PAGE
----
Recent events have shown us just how beneficial bikeshare schemes can be as a safe, healthy and reliable travel option. During the pandemic alone, Glasgow’s nextbike UK fleet of 63 bikes and 21 stations became an essential commute support, with almost 1000 free monthly memberships given to key workers during the Covid-19 outbreak.
We backed the very first fleet of e-bikes in Glasgow as part of our Zero Carbon Communities (ZCC) campaign to help support communities to deliver on climate change. With August rentals soaring to record figures and almost 100,000km covered since launch, we asked our colleague Colin to share thoughts around his e-bike experience and sustainable travel.
1.What do you think the biggest benefits brought about by an initiative such as nextbike?
Initiatives such as nextbike provide a cheap, convenient and environmentally sustainable means of getting around the city centre. There are a large number of bike stations dotted around the city and slightly beyond e.g. Rutherglen where you can pick up and drop off your hire bike. Although owning your own bike may be preferable in the long-term, if you find yourself looking to get from one end of the town to the other the accessibility of nextbikes makes this a great option to consider. I have in fact met a cyclist who chose to use a nextbike for his regular commute because it was cheaper than maintaining his own bike.
2. As a regular cyclist, how manageable are your journeys by bike as a greener transport choice each day?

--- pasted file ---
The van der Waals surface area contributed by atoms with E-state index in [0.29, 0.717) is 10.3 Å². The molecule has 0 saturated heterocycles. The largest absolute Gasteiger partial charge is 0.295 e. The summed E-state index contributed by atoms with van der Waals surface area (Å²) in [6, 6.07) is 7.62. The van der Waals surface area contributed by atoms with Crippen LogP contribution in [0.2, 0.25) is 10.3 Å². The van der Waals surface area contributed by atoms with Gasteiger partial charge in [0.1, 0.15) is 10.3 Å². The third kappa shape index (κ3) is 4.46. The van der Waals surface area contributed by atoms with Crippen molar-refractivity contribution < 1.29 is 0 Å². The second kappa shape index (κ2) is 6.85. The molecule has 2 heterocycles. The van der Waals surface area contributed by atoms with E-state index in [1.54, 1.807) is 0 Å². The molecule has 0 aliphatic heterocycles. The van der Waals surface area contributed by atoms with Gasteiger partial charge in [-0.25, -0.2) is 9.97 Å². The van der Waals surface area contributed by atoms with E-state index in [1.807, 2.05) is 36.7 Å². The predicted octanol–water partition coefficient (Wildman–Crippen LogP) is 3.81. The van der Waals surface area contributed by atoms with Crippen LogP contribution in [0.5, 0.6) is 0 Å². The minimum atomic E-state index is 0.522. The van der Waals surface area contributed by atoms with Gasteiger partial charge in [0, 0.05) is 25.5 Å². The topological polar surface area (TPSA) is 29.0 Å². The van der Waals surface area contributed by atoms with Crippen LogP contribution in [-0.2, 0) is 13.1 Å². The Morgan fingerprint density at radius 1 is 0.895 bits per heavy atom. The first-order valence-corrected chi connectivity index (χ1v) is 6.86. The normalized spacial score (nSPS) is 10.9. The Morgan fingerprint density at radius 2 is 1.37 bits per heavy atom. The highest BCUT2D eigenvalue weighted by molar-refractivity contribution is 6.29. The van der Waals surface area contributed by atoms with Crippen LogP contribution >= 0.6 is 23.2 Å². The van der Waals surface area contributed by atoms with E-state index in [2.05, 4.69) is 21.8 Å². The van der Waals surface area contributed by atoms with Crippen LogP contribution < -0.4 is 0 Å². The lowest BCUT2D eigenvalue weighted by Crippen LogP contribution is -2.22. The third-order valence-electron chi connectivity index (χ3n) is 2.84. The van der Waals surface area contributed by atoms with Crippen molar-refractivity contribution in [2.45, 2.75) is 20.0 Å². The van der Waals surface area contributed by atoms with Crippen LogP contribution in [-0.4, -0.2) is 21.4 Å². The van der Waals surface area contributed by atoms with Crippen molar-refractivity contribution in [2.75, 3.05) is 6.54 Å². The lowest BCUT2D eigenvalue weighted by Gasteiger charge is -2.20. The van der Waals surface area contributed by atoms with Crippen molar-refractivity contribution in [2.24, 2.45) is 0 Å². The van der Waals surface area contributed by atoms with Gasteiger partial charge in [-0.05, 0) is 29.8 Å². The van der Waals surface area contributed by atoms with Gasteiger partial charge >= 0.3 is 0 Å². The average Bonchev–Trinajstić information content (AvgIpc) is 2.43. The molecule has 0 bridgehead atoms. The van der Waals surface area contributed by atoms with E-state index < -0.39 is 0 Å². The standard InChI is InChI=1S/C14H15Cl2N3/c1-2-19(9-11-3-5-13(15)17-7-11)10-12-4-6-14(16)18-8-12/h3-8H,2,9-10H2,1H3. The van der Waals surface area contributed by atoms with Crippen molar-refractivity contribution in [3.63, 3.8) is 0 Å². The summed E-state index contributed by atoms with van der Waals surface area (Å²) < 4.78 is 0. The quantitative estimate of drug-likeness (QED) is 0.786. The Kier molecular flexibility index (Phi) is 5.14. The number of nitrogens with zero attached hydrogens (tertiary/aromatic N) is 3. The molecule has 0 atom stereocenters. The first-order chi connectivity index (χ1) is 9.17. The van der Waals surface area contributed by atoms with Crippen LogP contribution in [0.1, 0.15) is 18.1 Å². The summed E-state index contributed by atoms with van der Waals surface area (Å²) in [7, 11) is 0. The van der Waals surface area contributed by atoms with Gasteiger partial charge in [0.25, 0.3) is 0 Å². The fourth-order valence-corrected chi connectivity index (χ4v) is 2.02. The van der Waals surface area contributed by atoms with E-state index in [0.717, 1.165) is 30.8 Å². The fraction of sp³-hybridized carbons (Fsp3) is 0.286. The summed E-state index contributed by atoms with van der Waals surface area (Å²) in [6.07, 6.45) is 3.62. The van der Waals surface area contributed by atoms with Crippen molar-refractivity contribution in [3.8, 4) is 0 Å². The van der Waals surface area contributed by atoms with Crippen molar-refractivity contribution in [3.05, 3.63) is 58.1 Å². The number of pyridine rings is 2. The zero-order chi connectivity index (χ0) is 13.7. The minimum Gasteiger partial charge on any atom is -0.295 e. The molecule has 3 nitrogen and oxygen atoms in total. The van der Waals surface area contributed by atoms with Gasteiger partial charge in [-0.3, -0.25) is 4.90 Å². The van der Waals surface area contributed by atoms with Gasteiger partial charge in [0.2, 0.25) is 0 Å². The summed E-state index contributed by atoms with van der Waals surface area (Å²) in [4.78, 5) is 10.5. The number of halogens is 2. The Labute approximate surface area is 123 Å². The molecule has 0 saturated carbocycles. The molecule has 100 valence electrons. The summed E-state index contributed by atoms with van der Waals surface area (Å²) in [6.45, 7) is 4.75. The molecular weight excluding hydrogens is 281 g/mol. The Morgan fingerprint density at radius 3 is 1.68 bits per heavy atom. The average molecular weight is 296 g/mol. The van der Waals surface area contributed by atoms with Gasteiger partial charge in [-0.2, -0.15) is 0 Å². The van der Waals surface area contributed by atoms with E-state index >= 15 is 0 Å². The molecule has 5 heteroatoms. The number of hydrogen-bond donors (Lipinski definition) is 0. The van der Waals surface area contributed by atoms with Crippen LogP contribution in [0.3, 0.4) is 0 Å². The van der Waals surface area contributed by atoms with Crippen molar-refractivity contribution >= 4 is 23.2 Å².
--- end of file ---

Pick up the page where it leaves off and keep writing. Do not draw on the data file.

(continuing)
I first started cycling to work when I was balancing part-time studies with a full-time job and it was the only opportunity I had for exercise. Since then cycling has become a key part of my daily life, helping me to maintain both physical and mental health while reducing my carbon footprint. People most often quote safety and weather as the two main obstacles to cycling, the reality is if you dress appropriately the weather is not really an issue (most days). In terms of safety there is an increasing network of cycle routes (most of my route to work is on segregated cycle paths) and also the vast majority of motorists are quite considerate. Since we moved to the new HQ, I have cycled to work every day and when the contract on my car runs out at the end of this year I will not be replacing it, which will be good for both the environment and my pocket.
3. What advice would you give to someone who wants to try a nextbike but doesn’t know where to start?
In the evening you will see a number of people cycling round the city on nextbikes. It is very easy using the nextbike app on your mobile to sign-up for nextbike, find a bike nearby and complete the bike hire. Also, there are several more bike stations dotted all around the city, many more than I appreciated, which makes it convenient to find a bike and drop your hire bike-off when finished. I would advise that there is a limited number of e-bikes and it is therefore helpful if you are happy to also hire a normal bike.
4. How important is it for everyone to play their part in green community living?
Almost every day we hear more information about the pace at which global warming is progressing and that we are running out of time to avert an ecological disaster. We have to think about the world that we are leaving our children and grandchildren and do what we reasonably can today to live sustainably. Walking or cycling are the most environmentally sustainable forms of transport and for regular short journeys such as commuting to work, these combine environmental benefits with health and financial benefits.
Want to try an electric bike for free?
As part of World Car Free Day, we’re making all e-bikes by nextbike UK free to use in Glasgow on 22 September.